Walter Freeman (1999a, pp. 156-158; cf. Varela 1999) speculates that consciousness arises as discontinuous whole-hemisphere states succeeding one another at a “frame rate” of 6 Hz to 10 Hz. Each attention stream would thus consist of a set of discontinuous macroscopic brain states interleaved with the states for the other streams. As an analogy, imagine cutting three different films into short segments of no more that a half dozen or so frames per segment. Join the segments together so that each second or two of projected film contains segments from all three films. Now watch this intercut film. Your mind automatically assigns each short segment to the appropriate stream so that you experience three non-interfering movies more-or-less at once. La Strada, Seven Samurai, and Toy Story, as it were, unfold in your mind each in its own context.

That is the mind in action. Yet, as Rosch has noted, cognitive science and consciousness studies have little to say about it. Benny Shanon’s The Antipodes of the Mind: Charting the Phenomenology of the Ayahuasca Experience brings this neglect into sharp relief by presenting us with an account of the different modes of consciousness that emerge when one has taken ayahuasca.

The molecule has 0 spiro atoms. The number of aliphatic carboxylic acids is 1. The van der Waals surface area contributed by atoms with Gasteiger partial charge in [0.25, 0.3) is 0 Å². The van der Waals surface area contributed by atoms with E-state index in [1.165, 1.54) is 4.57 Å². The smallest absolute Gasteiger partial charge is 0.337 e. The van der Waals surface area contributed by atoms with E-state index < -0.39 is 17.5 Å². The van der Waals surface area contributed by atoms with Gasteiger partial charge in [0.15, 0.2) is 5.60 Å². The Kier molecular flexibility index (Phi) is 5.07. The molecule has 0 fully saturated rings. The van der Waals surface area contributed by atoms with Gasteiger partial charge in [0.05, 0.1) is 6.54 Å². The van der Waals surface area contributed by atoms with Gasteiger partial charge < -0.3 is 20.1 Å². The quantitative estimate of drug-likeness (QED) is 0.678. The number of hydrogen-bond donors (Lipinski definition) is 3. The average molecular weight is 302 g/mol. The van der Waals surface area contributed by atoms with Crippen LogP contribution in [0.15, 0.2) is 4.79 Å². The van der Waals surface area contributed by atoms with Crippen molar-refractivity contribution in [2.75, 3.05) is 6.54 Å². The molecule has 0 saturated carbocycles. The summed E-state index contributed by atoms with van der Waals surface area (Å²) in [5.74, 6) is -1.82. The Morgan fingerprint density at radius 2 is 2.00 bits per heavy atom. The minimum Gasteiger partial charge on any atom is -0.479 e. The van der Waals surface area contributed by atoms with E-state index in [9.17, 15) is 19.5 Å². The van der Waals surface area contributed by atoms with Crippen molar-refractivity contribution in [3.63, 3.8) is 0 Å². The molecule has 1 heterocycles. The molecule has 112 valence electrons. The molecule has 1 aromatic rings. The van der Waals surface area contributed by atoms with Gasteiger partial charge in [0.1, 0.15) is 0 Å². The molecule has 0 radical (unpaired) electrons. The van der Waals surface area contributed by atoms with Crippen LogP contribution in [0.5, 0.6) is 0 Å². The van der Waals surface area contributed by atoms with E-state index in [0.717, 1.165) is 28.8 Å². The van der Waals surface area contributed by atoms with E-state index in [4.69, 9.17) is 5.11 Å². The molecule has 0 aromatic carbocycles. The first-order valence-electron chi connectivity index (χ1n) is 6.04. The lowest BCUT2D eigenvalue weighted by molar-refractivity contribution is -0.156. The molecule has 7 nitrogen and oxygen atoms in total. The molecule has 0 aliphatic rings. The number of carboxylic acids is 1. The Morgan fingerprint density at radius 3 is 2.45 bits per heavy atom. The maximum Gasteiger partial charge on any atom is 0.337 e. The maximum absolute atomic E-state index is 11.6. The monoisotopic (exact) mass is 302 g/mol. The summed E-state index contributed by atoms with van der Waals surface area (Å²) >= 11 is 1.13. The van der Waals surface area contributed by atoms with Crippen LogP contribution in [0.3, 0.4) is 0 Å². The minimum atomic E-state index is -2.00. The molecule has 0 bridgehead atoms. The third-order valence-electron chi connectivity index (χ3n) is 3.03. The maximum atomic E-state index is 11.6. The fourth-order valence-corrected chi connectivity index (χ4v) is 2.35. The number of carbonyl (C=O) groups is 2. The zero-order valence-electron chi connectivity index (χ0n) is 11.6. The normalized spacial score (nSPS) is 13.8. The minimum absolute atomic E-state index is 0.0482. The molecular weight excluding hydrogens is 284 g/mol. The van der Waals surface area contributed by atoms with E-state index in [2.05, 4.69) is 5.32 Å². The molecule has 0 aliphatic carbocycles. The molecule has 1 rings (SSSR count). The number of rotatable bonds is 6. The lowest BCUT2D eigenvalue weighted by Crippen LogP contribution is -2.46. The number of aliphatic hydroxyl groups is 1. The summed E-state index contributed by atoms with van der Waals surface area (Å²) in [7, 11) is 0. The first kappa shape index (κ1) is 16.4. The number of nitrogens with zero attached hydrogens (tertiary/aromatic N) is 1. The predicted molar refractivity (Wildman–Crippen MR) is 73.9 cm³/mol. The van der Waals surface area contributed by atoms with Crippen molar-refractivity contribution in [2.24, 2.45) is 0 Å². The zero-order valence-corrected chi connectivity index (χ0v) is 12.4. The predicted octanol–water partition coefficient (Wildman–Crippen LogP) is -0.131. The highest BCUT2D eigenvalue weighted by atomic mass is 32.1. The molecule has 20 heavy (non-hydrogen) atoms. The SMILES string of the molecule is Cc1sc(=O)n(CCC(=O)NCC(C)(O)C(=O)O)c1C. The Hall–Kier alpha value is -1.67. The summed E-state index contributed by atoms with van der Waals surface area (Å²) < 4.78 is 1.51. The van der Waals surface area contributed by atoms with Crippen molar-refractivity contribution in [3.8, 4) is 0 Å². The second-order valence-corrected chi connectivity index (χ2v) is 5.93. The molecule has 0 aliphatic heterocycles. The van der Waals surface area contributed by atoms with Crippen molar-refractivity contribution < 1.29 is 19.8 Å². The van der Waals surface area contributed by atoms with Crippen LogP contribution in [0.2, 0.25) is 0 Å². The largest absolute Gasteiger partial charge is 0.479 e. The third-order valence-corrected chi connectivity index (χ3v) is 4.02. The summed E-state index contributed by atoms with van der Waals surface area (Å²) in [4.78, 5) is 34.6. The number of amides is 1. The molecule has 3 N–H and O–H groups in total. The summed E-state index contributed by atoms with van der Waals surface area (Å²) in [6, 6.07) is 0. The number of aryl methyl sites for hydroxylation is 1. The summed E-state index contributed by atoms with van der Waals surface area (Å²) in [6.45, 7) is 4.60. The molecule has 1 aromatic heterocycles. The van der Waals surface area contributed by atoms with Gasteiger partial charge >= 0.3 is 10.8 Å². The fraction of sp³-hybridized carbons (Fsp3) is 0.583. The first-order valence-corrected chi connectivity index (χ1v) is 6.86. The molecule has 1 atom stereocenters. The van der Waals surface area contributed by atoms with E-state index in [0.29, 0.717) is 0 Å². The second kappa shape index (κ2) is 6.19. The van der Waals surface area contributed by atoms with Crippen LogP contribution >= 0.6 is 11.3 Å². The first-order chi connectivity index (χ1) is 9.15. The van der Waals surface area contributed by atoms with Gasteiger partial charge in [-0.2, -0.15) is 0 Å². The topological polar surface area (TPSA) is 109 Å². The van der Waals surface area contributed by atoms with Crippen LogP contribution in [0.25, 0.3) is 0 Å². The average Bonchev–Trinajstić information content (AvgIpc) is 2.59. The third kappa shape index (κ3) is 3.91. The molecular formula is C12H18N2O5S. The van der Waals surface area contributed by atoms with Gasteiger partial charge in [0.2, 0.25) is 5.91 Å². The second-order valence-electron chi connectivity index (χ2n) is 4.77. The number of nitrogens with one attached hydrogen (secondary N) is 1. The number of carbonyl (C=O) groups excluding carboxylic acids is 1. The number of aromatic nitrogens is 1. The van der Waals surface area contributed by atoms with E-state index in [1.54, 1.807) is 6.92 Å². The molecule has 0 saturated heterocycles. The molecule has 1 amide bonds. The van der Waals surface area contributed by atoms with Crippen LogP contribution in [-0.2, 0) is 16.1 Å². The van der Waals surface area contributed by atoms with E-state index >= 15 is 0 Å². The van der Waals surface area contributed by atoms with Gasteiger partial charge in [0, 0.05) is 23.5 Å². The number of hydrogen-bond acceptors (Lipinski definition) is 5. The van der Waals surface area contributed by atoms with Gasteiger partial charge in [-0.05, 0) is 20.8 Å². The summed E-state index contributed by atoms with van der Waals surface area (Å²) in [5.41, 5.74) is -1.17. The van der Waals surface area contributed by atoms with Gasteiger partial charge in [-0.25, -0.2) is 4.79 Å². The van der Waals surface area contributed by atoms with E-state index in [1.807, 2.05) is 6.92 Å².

Ayahuasca is a psychoactive drink concocted in South America that induces very strong visions. Shanon is a cognitive psychologist who stumbled on the practice by accident and became interested in the nature of these visions. He started systematically exploring the experience, often through rituals organized by indigenous animist groups and by more recent syncretic groups (the Church of Santo Daime, União de Vegetal, Barquinha), but also with less formal groups involving “independent drinkers” and in sessions by himself. Shanon has participated in over 130 sessions himself and has interviewed 178 other users of which “16 were indigenous or persons of mixed race, 106 were residents of urban regions of South America, and 56 were foreigners (that is, persons residing outside South America)” (p. 44).

As the book’s subtitle indicates, it is mostly an extensive investigation of what happens once one has ingested the brew. Much of it consists of more or less richly annotated lists of the sorts of things one sees and experiences. Shanon is not interested in interpreting these visions in the way a literary critic or a Jungian psychologist would. Nor is he interested in explaining what happens in neural terms, about which he has little to say. By the same token, he does not take these experiences at face value either. Ayahuasca visions generally impress themselves on people as sojourns in another world, a world that is at least somehow separate from the mundane world, if not ontologically superior to it (that is, more real). While Shanon feels the pull of such a view, he knows that it is not appropriate to a scientific study. Whatever is happening, it cannot usefully be explained by appeals to the supernatural